He asserted that the Sangh definitely raises issues of national security, like infiltration of foreigners. Individual members, however, are free to join any political party and espouse the cause of their chosen field.
The RSS, therefore, concentrates on transforming the individuals as good human beings to make a vibrant society. If this is ensured, nations around the world would be integrated as a world community — it is the bedrock of Hindutva and Indian civilisation. In nutshell, this is the crux of Hinduism.
The term ‘Hinduism’ never existed in Indian texts and was coined by foreign invaders. It came to use only in the seventh Century AD. Bhagwat asserted that Hindutva encompassed Indian Muslims as other forms of worship and that segregating people into different groups is the antithesis of the RSS’ values.
The foundation of Indian civilisational values is based on unity in diversity that is Vasudhaiva Kutumbakam, which means that the entire world is one single family. Without this very concept, the Sangh cannot exist. This is the biggest statement ever made by any Sangh chief. In doing so, Bhagwat set the record straight about his organistaion’s view on religion.
He, thus, effectively countered propaganda spread by few that the Sangh is anti-minority, especially an anti-Muslim body. He said that in RSS’ parlance, there is no scope for minoritism as it believes in oneness of the people.
On the last day, he declared his organisation’s support for all Constitutional provisions, laws and judicial interpretations and fully supported the reservation policy till the time those who are beneficiaries, renounce it themselves.
He also asserted that the RSS stands opposed to the caste system. He, however, categorically demanded that the Ram Temple should be made in Ayodhya as soon as possible as it has been proved beyond doubt that it is the birth place of Lord Rama, and if Muslims agree, it will strengthen the bond between the two communities.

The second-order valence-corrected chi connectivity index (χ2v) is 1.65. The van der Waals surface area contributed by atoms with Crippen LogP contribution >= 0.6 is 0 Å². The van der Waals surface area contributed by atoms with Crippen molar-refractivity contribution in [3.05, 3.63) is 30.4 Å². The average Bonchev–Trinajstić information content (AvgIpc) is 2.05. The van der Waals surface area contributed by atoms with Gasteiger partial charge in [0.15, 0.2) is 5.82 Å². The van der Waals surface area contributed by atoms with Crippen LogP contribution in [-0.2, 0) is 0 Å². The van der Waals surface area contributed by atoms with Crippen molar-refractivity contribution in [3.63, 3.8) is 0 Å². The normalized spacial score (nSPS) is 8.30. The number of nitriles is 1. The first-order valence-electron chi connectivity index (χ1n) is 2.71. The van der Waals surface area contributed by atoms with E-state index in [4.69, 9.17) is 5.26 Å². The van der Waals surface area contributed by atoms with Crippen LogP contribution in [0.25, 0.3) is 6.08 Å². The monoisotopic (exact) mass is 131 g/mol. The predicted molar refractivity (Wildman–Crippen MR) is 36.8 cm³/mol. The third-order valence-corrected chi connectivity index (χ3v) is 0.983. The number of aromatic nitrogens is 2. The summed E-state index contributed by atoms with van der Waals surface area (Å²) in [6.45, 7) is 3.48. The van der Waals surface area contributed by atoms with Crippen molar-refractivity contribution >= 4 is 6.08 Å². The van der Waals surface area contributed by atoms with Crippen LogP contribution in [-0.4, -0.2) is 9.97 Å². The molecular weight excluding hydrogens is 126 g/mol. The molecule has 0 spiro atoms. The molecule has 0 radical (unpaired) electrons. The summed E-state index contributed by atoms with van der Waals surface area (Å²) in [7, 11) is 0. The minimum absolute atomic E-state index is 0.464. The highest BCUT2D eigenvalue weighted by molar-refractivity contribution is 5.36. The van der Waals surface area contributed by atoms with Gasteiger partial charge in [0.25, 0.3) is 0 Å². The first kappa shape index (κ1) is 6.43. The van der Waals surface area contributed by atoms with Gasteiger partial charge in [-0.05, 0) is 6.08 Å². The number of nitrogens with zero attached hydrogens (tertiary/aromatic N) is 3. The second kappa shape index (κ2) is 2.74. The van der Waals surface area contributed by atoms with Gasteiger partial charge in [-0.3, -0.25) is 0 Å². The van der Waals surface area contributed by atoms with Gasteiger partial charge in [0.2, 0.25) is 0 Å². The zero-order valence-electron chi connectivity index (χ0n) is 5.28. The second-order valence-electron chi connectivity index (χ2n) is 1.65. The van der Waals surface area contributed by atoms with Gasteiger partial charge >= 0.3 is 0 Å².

The RSS chief also reiterated the views of the RSS on Jammu & Kashmir for abrogation of Article 370 and Article 35A and said that RSS volunteers are working with the local population to achieve social harmony.
However, he evaded a direct answer on the Supreme Court’s decision on Article 377 but said that he believed that an inclusive approach should be adopted on this. Mohan Bhagwat also supported the Government’s decision on the Court’s order on atrocities on SC/ST, but said that there should not be any discrimination and misuse of the Act.
Bhagwat deplored cow vigilantes for taking law into their hands but at the same time pitched the idea of ‘cow conservation’ so as to make small farmers self-sufficient.
The RSS supremo demanded a new population policy which should take into account demographic balance for a better future of the country. He also vehemently opposed the idea of choosing none of the above (NOTA) while voting.
On a question on conversion, he said that God is not for trade in the market — voluntary conversion is needed, devoid of any ulterior motive. On language issue, he asked the Hindi speaking States to adopt teaching of one non-Hindi language.
Overall, it was a good public relation exercise interspersed with a changed matrix vision in which the master speaker walked away with a gold medal.
(The writer is a retired civil servant)